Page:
Dental Guards & Dental Appliances
For most people, the essentials for at-home tooth care don’t extend much further than a toothbrush, toothpaste, and floss. However, some people have more extensive at-home dental care needs. For these patients, we provide custom-designed dental appliances made to relieve pain, protect the mouth and jaw, and keep the teeth aligned correctly. At our dentists about our professional solutions for dental injuries, nighttime teeth grinding, temporomandibular disorders, and post-orthodontic treatment maintenance.
Although most people don’t expect to experience injuries while they sleep, nighttime teeth grinding and jaw clenching is fairly common. In most cases, it is attributed to a condition called bruxism, which causes overactivity of the jaw muscles (usually during sleep). Bruxism can cause damage to the teeth and mouth and result in various types of oral and facial pain. Night guards offer a simple solution. Our dentists can customize a thin, comfortable night guard to your teeth so you can sleep soundly and wake up feeling rested, restored, and free of pain.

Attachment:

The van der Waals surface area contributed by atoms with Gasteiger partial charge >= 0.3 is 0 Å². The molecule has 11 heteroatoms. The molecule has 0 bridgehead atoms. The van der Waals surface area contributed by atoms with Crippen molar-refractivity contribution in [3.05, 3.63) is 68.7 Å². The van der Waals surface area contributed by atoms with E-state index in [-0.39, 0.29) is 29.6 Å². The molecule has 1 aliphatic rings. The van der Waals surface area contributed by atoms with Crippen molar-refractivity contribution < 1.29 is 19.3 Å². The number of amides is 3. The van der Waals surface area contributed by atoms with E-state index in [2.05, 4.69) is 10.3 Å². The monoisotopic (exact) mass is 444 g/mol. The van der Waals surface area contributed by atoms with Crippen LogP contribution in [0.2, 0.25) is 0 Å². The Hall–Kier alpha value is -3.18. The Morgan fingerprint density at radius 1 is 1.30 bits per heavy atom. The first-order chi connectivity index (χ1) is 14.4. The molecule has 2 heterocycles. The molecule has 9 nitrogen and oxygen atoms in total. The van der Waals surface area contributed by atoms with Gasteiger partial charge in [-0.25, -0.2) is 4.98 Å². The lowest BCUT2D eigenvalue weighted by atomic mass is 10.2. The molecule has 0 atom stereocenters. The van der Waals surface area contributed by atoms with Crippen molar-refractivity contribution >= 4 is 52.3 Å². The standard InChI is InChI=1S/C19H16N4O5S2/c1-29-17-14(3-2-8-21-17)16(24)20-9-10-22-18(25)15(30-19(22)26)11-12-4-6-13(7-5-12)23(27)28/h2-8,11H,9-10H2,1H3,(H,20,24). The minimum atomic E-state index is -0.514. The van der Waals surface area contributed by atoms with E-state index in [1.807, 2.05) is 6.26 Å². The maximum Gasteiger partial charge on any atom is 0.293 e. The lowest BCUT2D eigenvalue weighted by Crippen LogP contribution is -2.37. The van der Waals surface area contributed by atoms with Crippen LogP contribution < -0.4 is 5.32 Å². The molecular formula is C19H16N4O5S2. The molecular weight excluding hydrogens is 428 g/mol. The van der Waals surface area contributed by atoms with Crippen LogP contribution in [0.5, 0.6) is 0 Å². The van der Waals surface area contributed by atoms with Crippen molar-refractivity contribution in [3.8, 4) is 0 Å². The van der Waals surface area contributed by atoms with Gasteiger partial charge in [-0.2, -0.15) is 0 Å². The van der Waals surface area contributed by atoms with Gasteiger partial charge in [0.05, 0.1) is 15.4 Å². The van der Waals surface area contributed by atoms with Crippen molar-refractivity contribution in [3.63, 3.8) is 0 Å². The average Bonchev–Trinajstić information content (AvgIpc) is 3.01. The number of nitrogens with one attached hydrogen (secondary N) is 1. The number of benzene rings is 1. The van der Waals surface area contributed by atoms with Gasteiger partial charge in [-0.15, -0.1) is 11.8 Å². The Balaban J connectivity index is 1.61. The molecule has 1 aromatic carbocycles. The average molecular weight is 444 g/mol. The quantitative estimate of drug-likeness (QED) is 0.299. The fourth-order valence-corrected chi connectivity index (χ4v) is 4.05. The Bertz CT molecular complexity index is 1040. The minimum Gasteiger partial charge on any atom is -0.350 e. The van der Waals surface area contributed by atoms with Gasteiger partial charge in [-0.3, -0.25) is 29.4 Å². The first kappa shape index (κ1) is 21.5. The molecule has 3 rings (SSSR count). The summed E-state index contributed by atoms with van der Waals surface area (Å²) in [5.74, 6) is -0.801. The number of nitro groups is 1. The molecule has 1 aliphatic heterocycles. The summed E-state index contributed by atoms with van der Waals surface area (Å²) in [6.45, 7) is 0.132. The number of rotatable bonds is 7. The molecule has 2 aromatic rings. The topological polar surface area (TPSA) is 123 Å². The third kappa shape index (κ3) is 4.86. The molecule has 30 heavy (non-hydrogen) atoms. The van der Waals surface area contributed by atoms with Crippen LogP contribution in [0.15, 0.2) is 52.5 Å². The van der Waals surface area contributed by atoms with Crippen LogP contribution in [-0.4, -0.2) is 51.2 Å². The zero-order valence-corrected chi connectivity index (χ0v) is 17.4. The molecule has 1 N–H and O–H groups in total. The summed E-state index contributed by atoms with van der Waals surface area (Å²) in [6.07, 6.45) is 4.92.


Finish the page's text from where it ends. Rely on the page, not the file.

Retainers are the third stage in any traditional orthodontic treatment plan, and for good reason: Without a device to maintain the new positions of the teeth and jaw, it’s highly likely that they will revert back to their original positions. Our customized retainers are designed to offer a comfortable fit, combined with durable material that lasts up to the regular wear and tear of daily use.
Sports Mouth Guards
A sports mouth guard is a piece of protective gear that athletes in a variety of sports and at virtually any level wear to protect their teeth, mouth, jaw, head, and neck. If you or a family member plays a sport that involves high contact or the potential for falls, a sports guard is an essential component of regular equipment. Dentist-made sports mouth guards are often thinner and more comfortable than their store-bought counterparts, allowing athletes to focus on the game and have a high level of protection when the game gets rough.
The temporomandibular joints are responsible for opening and closing the jaw. When these joints are dysfunctional, it is typically the result of a temporomandibular disorder (TMD).
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